Hubbard is here saying that Scientology's core goal is no longer the spread of his "tech" but the complete destruction of all other mental health practices. This was not idle talk, as the GO made strenuous efforts to attack psychiatrists — an effort which is still going on, in the shape of Scientology's continued denunciations of psychiatrists and psychiatric drugs such as Prozac. There is certainly little doubt that Scientology's current leaders share Hubbard's objective of the eradication (extermination?) of psychiatry. David Miscavige has been reported to have pledged that psychiatry will have been eliminated by the year 2000. No doubt this promise will quietly be dropped when the millennium comes around and psychiatry continues in rude good health.
This statement by Hubbard is, of course, not one which has ever been publicised. It's hard to avoid the conclusion that the many thousands of people who joined Scientology while this policy was in force — it may still be — were, in a sense, parting with their money under false pretences. Scientology makes much of the need to "get tech in" and "clear the planet", objectives which (in non-Scientology-speak) most other religions share. One wonders what the reaction of ordinary Scientologists would have been if they had learned that their leader had secretly committed them to an entirely different goal.
This secret policy change also has a major impact on an argument ongoing elsewhere on a.r.s. Roland Rashleigh-Berry suggested last week that Scientology might at some point opt for a mass suicide. In the light of its war against psychiatry, this seems distinctly unlikely. It is made all the more so by the fact that Hubbard's anti-psychiatry complex worsened still further in the years before his death. In the 1950s and 1960s, he frequently claimed that psychiatry was a perverted Russo-German doctrine, which he contrasted with Scientology as "the only Anglo-Saxon science of the mind" (there was a strong nationalistic tinge to it in the early days).
By the mid-1970s he had become firmly convinced that psychiatry was more than just an Earthly problem. He had already alluded to the role of psychiatrists in Xenu's genocide in 1968's OT 3 and his 1977 script "Revolt in the Stars" (based on OT 3). While in hiding in Washington, D.C. around 1975, he began secretly to research what he believed was the underlying secret of the universe: a cosmic war between the "Soldiers of Light" and the "Soldiers of Darkness". He characterised people as being either "players", "pieces" or "broken pieces". Only a small number are the players, these being the Soldiers of Light and Darkness, manipulating the rest to achieve their ends.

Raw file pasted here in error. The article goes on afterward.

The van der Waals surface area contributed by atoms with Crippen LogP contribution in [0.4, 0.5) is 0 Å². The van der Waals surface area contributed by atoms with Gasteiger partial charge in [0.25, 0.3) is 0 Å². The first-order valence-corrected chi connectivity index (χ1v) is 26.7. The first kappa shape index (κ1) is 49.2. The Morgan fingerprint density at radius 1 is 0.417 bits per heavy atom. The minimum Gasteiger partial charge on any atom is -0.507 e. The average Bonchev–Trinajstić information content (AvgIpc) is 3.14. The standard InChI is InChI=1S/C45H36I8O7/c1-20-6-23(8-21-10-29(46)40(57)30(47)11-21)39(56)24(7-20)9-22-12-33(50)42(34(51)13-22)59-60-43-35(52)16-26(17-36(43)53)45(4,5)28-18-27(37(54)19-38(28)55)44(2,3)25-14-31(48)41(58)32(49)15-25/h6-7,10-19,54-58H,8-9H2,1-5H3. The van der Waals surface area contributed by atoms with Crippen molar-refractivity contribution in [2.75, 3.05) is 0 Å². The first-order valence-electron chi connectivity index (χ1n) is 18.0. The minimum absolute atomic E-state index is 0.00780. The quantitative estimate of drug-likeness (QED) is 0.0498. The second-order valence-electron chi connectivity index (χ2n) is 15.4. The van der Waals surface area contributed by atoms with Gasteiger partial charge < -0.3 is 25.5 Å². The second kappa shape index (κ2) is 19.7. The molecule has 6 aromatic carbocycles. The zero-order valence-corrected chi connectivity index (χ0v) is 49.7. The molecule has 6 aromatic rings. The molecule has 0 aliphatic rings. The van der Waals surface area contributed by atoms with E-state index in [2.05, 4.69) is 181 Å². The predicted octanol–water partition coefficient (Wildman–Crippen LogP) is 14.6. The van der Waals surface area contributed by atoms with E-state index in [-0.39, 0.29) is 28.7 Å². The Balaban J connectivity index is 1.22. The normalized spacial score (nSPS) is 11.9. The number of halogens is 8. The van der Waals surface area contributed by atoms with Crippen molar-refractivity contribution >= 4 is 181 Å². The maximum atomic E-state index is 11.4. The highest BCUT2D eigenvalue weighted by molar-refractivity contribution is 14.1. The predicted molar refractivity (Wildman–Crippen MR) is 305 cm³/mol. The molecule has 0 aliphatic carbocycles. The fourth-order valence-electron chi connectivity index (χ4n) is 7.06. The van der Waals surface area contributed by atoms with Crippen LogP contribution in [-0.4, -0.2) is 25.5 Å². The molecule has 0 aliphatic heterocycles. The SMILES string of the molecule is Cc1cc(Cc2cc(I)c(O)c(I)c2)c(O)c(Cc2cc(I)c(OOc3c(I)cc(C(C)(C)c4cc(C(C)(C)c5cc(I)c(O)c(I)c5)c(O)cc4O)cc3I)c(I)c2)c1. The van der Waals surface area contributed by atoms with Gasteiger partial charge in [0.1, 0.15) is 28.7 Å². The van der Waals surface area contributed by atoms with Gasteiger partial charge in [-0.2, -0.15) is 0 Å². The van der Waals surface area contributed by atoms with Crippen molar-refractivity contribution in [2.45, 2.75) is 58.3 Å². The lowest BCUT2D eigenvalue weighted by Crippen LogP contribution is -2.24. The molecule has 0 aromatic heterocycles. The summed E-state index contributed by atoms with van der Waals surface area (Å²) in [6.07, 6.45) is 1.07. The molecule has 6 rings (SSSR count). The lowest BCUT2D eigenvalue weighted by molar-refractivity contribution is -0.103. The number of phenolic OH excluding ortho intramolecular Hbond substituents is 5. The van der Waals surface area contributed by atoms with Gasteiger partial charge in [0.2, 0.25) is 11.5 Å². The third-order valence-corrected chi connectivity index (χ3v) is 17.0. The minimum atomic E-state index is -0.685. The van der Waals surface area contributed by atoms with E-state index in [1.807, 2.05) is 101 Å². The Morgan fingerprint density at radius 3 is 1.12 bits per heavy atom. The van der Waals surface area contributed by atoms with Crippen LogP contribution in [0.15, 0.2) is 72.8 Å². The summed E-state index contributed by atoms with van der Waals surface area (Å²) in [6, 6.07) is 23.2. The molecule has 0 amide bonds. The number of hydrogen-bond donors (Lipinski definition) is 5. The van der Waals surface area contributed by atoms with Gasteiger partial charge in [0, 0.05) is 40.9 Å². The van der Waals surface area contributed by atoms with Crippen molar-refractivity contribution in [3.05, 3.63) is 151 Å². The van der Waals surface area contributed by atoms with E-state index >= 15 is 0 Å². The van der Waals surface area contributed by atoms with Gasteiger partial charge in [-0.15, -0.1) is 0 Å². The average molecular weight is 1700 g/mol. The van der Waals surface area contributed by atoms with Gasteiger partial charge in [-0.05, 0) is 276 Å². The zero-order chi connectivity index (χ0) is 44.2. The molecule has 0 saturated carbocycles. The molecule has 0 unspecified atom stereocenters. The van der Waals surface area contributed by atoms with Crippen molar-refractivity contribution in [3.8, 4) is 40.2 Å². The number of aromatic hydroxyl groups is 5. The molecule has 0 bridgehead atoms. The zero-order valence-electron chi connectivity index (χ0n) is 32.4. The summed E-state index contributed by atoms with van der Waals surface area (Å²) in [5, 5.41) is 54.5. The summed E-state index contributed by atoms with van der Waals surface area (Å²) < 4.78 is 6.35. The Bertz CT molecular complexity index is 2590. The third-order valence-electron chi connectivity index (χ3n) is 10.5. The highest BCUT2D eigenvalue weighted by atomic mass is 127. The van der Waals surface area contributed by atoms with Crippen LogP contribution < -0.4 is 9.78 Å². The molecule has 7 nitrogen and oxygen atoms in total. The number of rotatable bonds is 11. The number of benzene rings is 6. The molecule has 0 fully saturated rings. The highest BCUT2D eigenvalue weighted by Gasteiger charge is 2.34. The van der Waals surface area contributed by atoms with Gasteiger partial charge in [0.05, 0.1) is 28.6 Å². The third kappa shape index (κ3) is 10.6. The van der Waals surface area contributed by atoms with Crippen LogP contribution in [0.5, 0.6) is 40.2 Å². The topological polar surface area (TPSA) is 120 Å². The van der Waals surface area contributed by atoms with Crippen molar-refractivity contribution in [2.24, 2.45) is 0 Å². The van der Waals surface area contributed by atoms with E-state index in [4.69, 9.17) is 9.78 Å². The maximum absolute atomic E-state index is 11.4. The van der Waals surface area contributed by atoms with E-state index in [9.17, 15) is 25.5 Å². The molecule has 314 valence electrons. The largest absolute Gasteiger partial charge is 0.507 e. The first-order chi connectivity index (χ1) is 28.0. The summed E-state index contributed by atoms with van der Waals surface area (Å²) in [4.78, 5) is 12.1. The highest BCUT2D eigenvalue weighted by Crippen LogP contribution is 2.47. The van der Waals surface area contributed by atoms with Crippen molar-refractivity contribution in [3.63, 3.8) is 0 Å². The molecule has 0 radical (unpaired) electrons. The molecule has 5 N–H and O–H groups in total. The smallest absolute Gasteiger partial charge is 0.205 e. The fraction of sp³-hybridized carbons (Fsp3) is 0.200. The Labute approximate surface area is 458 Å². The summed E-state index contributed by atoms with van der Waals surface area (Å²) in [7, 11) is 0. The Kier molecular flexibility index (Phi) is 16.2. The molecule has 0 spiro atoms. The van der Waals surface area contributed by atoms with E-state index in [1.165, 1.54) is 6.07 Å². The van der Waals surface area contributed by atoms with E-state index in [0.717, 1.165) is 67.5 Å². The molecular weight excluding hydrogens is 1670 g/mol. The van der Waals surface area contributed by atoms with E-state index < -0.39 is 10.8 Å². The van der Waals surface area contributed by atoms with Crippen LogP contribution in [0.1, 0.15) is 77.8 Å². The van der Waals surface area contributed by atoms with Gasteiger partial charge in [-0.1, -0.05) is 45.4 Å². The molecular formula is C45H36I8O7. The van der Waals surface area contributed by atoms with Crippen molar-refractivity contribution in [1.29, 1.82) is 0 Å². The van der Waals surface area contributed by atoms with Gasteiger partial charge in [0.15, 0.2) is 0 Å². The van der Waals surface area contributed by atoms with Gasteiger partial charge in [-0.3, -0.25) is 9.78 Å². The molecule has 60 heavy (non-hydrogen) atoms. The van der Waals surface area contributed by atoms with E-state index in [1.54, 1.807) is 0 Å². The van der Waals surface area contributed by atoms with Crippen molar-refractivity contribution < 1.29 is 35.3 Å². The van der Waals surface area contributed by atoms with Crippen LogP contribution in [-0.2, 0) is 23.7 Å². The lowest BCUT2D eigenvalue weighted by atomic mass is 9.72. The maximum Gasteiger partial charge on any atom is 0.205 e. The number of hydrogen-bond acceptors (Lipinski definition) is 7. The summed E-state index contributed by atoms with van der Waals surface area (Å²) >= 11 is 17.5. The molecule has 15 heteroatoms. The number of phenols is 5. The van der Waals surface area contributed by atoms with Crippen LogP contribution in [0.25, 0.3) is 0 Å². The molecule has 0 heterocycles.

The Soldiers of Darkness have appeared in various forms through the "trillenia", generally as priests or psychiatrists. According to Hubbard, they return life after life to sabotage the work of the Soldiers of Light and torment the degraded beings, the PTSes and the "robots" (ordinary people, whom he regarded as being incapable of decision). Most of the bulletins in which Hubbard outlines these theories are reportedly highly classified and have never received broad distribution, but I recall having seen one — HCO Bulletin of 26 August 1982, "Pain and Sex" — in one of the red Tech Volumes. It is extraordinary even by Hubbard's standards — he claims that both pain and sex were invented long ago by cosmic psychiatrists to torment people. (Presumably this was written during one of Hubbard's periods of impotence).
I think you can guess who the Soldiers of Light are supposed to be!
It's highly likely that Hubbard has left his successors a number of documents detailing the cosmic psychiatric conspiracy which has caused, as he put it, "the ruin of this sector of the universe". I can't see any chance of Scientology deciding to physically eliminate itself before it manages to take out psychiatry — which, at the current rate, is going to take a very long time indeed. Psychiatry, remember, is no longer just an Earthly but a universal problem; there is no escape to a psych-free place. In fact, as Scientology is (according to Hubbard) the first and only technology of its kind anywhere in the universe, Earth is the first and currently the only place where psychiatry can be beaten. Until it is, there could be no mass suicide or departure for a better place. There is no better place.
In short, Hubbard's own manic paranoia has trapped Scientology into trying to achieve a fundamentally impossible goal: I would willingly bet that there will be psychiatrists for far longer than there will be Scientologists, and who knows? I might even collect my bet before I die of old age...